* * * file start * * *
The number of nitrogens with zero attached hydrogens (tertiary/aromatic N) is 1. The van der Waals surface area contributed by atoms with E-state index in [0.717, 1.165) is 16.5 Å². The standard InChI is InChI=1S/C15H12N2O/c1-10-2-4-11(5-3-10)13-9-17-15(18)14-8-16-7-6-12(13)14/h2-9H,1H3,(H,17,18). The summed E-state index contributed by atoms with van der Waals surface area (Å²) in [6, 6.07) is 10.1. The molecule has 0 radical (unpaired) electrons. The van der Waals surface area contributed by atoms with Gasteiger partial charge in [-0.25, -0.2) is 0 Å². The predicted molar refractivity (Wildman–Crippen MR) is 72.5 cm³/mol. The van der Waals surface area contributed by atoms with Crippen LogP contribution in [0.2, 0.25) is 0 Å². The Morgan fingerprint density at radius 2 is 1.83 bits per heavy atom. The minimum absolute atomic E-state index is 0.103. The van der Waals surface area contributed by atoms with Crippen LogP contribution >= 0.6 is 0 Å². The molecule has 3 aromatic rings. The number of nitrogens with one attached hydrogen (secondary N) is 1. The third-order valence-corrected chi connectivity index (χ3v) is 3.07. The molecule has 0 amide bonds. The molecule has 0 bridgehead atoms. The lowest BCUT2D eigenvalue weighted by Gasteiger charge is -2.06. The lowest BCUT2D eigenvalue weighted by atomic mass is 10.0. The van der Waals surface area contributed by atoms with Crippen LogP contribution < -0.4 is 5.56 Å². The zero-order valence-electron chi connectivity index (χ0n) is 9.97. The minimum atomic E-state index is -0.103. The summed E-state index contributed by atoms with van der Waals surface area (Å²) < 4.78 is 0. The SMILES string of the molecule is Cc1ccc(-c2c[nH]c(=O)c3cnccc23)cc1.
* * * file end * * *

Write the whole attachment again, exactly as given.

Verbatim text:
The number of nitrogens with zero attached hydrogens (tertiary/aromatic N) is 1. The van der Waals surface area contributed by atoms with E-state index in [0.717, 1.165) is 16.5 Å². The standard InChI is InChI=1S/C15H12N2O/c1-10-2-4-11(5-3-10)13-9-17-15(18)14-8-16-7-6-12(13)14/h2-9H,1H3,(H,17,18). The summed E-state index contributed by atoms with van der Waals surface area (Å²) in [6, 6.07) is 10.1. The molecule has 0 radical (unpaired) electrons. The van der Waals surface area contributed by atoms with Gasteiger partial charge in [-0.25, -0.2) is 0 Å². The predicted molar refractivity (Wildman–Crippen MR) is 72.5 cm³/mol. The van der Waals surface area contributed by atoms with Crippen LogP contribution in [0.2, 0.25) is 0 Å². The Morgan fingerprint density at radius 2 is 1.83 bits per heavy atom. The minimum absolute atomic E-state index is 0.103. The van der Waals surface area contributed by atoms with Crippen LogP contribution >= 0.6 is 0 Å². The molecule has 3 aromatic rings. The number of nitrogens with one attached hydrogen (secondary N) is 1. The third-order valence-corrected chi connectivity index (χ3v) is 3.07. The molecule has 0 amide bonds. The molecule has 0 bridgehead atoms. The lowest BCUT2D eigenvalue weighted by Gasteiger charge is -2.06. The lowest BCUT2D eigenvalue weighted by atomic mass is 10.0. The van der Waals surface area contributed by atoms with Crippen LogP contribution < -0.4 is 5.56 Å². The zero-order valence-electron chi connectivity index (χ0n) is 9.97. The minimum atomic E-state index is -0.103. The summed E-state index contributed by atoms with van der Waals surface area (Å²) < 4.78 is 0. The SMILES string of the molecule is Cc1ccc(-c2c[nH]c(=O)c3cnccc23)cc1.